The minimum number of neighboring models screened. Default: 20.


If FALSE, the function prints the current temperature SVEN is at; the default is TRUE.


SVEN is developed based on a hierarchical Gaussian linear model with priors placed on the regression coefficients as well as on the model space as follows:

y | X, \beta_0,\beta,\gamma,\sigma^2,w,\lambda \sim N(\beta_01 + X_\gamma\beta_\gamma,\sigma^2I_n)

\beta_i|\beta_0,\gamma,\sigma^2,w,\lambda \stackrel{indep.}{\sim} N(0, \gamma_i\sigma^2/\lambda),~i=1,\ldots,p,

(\beta_0,\sigma^2)|\gamma,w,p \sim p(\beta_0,\sigma^2) \propto 1/\sigma^2

\gamma_i|w,\lambda \stackrel{iid}{\sim} Bernoulli(w)

where X_\gamma is the n \times |\gamma| submatrix of X consisting of those columns of X for which \gamma_i=1 and similarly, \beta_\gamma is the |\gamma| subvector of \beta corresponding to \gamma. Degenerate spike priors on inactive variables and Gaussian slab priors on active covariates makes the posterior probability (up to a normalizing constant) of a model P(\gamma|y) available in explicit form (Li et al., 2020).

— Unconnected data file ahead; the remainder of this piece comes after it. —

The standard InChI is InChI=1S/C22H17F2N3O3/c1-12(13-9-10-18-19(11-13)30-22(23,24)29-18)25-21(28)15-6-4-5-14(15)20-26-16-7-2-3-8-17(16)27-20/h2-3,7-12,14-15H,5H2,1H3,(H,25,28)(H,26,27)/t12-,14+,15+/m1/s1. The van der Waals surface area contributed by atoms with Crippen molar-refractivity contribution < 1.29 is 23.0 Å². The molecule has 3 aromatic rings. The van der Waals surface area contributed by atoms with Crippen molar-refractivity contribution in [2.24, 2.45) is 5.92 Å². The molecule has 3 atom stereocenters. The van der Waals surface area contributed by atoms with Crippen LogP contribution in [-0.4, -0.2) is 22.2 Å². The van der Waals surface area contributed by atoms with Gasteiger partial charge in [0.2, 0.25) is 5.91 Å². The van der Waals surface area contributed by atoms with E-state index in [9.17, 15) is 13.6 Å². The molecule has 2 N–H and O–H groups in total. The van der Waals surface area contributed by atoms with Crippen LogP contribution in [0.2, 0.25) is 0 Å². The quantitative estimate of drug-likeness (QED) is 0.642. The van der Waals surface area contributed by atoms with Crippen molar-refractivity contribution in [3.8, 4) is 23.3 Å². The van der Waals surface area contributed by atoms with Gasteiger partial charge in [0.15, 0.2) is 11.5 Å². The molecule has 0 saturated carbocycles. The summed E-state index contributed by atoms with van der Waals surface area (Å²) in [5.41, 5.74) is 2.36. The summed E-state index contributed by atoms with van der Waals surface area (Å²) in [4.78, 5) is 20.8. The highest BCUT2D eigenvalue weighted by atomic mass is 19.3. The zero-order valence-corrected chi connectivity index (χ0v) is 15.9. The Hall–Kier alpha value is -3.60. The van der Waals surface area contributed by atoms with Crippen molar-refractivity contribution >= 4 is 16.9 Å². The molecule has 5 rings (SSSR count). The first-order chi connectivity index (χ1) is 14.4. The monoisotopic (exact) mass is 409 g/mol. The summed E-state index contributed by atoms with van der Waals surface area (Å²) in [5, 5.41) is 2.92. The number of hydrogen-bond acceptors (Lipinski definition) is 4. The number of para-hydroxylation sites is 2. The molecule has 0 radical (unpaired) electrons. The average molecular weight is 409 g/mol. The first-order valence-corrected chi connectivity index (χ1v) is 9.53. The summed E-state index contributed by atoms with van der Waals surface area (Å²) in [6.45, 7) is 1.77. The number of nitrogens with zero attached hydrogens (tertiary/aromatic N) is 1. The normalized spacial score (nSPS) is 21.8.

The variable selection starts from an empty model and updates the model according to the posterior probability of its neighboring models for some pre-specified number of iterations. In each iteration, the models with small probabilities are screened out in order to quickly identify the regions of high posterior probabilities. A temperature schedule is used to facilitate exploration of models separated by valleys in the posterior probability function, thus mitigate posterior multimodality associated with variable selection models. The default maximum temperature is guided by the asymptotic posterior model selection consistency results in Li et al. (2020).

SVEN provides the maximum a posteriori (MAP) model as well as the weighted average model (WAM). WAM is obtained in the following way: (1) keep the best (highest probability) K distinct models \gamma^{(1)},\ldots,\gamma^{(K)} with

\log P\left(\gamma^{(1)}|y\right) \ge \cdots \ge \log P\left(\gamma^{(K)}|y\right)

where K is chosen so that \log \left\{P\left(\gamma^{(K)}|y\right)/P\left(\gamma^{(1)}|y\right)\right\} > \code{log.eps}; (2) assign the weights

w_i = P(\gamma^{(i)}|y)/\sum_{k=1}^K P(\gamma^{(k)}|y)